New York City Health Atlas

Injury ER Visits

Compare This Metric

Description

Number of emergency room visits for injuries, poisonings, or accidents.


Calculation

Number of ER visits for injuries per 1,000 population.


Source

Statewide Planning and Research Cooperative System (SPARCS) Outpatient Data, 2011-2013.


Years of Data

2011-2013


Additional Resources

City Wide Average

76.0

Census Tract 5018702 Average

88.3

Averages

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76.0 City-Wide
108.7 Staten Island
88.3 Tract

Census Tract 5018702

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Injury ER Visit Rate Population (2011-2013)
All 88.3 22,305

Sex

Female 91.5 12,147
Male 128.7 10,158

Race/Ethnicity

Asian/Pacific Islander 11.1 5,741
Black 515.7 700
Hispanic 74.4 3,709
White 103.5 11,966

Age

0-14 years 122.0 3,278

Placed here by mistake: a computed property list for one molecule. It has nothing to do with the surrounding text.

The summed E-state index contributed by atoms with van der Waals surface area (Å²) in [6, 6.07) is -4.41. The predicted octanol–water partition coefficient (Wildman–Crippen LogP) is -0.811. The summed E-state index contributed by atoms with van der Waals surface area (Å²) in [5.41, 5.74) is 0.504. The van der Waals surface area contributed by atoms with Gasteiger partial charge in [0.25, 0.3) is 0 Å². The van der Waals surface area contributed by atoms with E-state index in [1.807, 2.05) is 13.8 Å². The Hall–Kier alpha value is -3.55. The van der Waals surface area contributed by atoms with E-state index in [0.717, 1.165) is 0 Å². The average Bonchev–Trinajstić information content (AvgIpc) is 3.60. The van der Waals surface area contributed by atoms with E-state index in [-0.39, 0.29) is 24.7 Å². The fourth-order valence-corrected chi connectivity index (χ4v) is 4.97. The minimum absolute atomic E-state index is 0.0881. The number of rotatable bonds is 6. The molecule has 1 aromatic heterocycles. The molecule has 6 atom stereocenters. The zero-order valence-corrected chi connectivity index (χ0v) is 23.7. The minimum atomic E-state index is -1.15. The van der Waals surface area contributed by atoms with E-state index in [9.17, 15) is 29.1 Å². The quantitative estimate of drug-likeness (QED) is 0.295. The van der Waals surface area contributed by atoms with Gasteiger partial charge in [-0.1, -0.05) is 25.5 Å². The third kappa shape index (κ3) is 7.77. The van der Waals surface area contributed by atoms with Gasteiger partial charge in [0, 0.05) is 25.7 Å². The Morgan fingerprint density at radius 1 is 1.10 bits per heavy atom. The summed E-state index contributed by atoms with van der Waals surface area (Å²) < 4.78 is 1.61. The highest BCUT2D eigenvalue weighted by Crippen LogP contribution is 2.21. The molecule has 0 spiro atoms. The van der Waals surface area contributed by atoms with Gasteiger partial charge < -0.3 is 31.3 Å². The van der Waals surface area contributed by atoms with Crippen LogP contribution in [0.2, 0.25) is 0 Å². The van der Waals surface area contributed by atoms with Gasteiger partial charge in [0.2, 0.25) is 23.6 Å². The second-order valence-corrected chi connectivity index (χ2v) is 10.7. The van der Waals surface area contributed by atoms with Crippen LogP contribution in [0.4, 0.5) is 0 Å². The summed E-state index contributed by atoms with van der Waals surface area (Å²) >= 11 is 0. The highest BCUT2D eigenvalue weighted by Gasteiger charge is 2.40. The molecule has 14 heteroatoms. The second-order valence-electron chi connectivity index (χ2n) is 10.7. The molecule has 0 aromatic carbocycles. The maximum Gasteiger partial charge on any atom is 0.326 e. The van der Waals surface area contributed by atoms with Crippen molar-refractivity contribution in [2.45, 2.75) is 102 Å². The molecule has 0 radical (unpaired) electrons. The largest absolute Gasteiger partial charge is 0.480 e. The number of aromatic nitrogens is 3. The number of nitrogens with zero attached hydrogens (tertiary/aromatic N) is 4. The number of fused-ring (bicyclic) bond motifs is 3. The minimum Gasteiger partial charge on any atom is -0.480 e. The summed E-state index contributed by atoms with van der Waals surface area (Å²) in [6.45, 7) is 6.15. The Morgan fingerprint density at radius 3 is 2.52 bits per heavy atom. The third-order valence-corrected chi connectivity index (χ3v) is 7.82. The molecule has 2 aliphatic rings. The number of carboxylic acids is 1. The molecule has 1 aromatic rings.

15-24 years 137.2 2,544
25-34 years 112.4 2,606
35-44 years 102.3 2,415
45-54 years 89.8 3,052
55-64 years 57.4 3,485
65-74 years 46.9 2,155
75+ years 38.3 2,740
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Correlation Is Not Causation

In statistics, correlation is a measure of association between two numeric variables. The strength of correlation between two variables is represented by the correlation coefficient, represented by the abbreviation r. Correlation coefficients range between -1 to 1.

Though the correlation coefficient indicates the strength of an association, it does not provide information about whether the change in one variable is caused by the other.

For example, if the correlation between adult smoking prevalence and child poverty is 0.7—a strong correlation—we cannot say either that adult smoking causes child poverty or, inversely, that child poverty causes smoking. We only know that as one of these variables increases, the other tends to increases.